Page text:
2. Be a part of the community you’re researching
The best (and easiest) way to do audience research is to be an integral member of your own market.
So if you’ve got your own blog, and you have readers who regularly chime in with opinions, questions, complaints and insights, you can gather fantastic market data from that community.
If you don’t have your own audience yet, you can participate on other websites and blogs that attract the audience you’re trying to connect with.
Join the community you’re trying to serve. Take part in discussions and conversations via social networking sites, blogs, forums and other online groups.
Give freely and generously. Answer questions. Participate. Ask nothing in return when you’re a new member of the community — just provide helpful insight to other members of that tribe.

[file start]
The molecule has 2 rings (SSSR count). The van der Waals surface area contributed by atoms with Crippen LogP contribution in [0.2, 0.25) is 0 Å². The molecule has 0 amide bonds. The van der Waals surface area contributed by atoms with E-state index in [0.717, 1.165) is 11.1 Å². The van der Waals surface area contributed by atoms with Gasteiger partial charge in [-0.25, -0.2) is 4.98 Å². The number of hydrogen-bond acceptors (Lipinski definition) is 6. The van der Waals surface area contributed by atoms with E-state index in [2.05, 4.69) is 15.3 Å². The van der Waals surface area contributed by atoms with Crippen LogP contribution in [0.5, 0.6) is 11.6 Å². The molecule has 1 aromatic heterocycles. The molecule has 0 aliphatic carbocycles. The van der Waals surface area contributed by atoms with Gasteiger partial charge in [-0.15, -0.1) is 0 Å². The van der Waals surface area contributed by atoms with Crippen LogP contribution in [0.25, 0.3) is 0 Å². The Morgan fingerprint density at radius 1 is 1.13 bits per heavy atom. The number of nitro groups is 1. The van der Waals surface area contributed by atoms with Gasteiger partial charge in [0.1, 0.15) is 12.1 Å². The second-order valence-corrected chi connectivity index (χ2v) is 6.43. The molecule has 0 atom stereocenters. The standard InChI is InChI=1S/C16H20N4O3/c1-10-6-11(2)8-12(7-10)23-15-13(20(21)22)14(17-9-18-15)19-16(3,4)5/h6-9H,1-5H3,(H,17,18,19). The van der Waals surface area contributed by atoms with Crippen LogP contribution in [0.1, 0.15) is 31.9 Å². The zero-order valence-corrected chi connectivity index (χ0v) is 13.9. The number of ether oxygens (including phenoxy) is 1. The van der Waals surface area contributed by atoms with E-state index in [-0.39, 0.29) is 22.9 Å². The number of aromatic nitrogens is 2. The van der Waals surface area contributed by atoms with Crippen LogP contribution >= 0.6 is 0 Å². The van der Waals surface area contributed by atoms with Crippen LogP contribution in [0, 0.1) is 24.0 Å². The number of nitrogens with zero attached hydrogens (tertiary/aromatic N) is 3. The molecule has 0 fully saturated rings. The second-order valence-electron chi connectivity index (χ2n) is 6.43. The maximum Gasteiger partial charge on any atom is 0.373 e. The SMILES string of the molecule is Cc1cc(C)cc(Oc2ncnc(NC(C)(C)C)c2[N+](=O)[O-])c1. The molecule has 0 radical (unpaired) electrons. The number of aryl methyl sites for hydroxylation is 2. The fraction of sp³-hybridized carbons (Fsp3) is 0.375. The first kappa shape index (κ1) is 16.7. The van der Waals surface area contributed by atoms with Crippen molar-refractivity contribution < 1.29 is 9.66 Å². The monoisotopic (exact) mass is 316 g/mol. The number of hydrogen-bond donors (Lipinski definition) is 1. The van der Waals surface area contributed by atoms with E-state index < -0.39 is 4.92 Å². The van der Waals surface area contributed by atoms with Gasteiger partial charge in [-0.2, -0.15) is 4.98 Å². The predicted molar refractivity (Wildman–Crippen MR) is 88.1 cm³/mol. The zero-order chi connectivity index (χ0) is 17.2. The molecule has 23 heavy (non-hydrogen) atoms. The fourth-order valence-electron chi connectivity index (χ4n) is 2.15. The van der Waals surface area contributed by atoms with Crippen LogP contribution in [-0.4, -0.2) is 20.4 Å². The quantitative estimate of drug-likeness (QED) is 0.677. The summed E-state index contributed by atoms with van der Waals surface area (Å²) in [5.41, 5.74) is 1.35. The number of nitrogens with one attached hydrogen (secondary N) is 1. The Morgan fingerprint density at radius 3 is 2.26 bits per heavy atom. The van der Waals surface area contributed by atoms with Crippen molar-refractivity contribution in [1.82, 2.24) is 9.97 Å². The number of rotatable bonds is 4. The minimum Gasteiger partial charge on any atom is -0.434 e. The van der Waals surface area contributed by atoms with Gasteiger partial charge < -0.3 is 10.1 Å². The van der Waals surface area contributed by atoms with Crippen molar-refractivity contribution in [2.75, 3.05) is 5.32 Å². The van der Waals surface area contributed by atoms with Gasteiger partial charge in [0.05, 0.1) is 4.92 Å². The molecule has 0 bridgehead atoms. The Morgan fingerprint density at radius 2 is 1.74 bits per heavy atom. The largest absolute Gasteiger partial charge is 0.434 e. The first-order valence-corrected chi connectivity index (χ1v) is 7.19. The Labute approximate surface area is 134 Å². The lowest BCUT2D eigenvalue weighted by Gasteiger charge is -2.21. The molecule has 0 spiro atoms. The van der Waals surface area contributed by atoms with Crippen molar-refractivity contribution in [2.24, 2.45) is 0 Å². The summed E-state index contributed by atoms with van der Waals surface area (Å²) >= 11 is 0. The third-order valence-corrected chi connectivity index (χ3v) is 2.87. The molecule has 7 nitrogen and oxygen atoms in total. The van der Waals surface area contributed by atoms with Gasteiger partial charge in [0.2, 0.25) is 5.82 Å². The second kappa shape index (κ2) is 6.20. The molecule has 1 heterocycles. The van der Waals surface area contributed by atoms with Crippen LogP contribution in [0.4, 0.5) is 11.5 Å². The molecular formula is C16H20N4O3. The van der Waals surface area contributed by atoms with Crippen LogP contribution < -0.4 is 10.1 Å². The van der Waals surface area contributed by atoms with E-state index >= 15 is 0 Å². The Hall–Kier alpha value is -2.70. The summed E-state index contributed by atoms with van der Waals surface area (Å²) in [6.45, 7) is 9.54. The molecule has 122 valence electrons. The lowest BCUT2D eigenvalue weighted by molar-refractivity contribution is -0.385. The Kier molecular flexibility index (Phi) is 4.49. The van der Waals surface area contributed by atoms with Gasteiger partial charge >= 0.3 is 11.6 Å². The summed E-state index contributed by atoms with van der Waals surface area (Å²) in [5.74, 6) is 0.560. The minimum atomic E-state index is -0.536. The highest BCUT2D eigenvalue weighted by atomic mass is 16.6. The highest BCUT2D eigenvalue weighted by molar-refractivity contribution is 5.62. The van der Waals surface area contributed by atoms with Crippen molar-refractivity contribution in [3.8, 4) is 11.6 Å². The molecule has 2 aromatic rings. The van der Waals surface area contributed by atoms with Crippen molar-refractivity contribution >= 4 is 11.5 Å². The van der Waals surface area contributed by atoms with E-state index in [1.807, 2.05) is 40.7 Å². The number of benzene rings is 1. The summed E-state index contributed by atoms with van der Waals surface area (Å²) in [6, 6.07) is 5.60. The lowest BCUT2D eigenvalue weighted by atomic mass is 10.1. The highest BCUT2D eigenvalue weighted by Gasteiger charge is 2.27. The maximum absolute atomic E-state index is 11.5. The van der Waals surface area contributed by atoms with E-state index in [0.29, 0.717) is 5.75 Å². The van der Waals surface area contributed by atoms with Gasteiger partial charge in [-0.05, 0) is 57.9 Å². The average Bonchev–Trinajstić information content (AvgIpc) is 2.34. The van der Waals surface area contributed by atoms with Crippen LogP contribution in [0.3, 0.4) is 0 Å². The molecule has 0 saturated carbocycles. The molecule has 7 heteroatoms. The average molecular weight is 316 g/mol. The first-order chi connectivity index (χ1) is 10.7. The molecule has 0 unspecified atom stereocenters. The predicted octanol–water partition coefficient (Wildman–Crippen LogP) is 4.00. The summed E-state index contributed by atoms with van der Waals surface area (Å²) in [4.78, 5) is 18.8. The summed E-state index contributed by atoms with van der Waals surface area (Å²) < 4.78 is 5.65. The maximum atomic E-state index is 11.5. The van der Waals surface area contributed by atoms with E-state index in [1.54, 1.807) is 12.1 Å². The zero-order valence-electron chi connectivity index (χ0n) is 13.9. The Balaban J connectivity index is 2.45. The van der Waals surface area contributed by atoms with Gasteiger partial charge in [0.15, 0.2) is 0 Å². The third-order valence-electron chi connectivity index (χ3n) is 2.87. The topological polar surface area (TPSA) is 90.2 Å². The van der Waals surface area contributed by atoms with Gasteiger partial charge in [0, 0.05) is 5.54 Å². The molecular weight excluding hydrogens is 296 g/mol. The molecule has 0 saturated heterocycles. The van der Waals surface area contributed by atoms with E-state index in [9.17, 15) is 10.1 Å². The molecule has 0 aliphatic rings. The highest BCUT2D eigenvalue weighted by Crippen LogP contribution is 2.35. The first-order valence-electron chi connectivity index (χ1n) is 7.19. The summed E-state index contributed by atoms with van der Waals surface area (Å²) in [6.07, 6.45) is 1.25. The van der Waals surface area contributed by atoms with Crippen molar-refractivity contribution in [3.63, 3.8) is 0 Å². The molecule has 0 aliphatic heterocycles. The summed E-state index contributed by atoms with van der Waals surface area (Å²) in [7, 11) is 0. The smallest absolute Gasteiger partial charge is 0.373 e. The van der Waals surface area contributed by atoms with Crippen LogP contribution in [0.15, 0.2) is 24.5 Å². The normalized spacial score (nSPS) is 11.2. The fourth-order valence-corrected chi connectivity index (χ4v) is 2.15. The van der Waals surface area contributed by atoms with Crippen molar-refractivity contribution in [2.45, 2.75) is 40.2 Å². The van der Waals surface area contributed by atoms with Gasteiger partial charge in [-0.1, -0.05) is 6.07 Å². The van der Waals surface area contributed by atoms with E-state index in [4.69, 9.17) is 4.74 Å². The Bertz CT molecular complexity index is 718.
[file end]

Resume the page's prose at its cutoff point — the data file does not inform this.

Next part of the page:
And as you’re participating and helping other community members, you can learn a lot by watching and learning.
3. Research your audience’s mindset
The first thing you need to study is your audience’s mindset — the way they look at the world.
What’s important to them? What types of people do they admire? What are their values?
Tools like LinkedIn, Pinterest, Twitter, Google+ and Facebook let you gather information about audience mindset by letting you eavesdrop on their digital worlds (NOT in a creepy way). These online tools give you a daily peek into what people do and say every day — and that stuff is market research gold.
You can also do keyword research to discover more about the way your market looks at the world. Use keyword research tools like WordTracker and Google Keyword searches to find out everything you can about the topics your audience is interested in and the things they want to know more about.
Yes, keyword research is important for search engine optimization, but it’s also some of the best market research around.
4. Discover your audience’s problems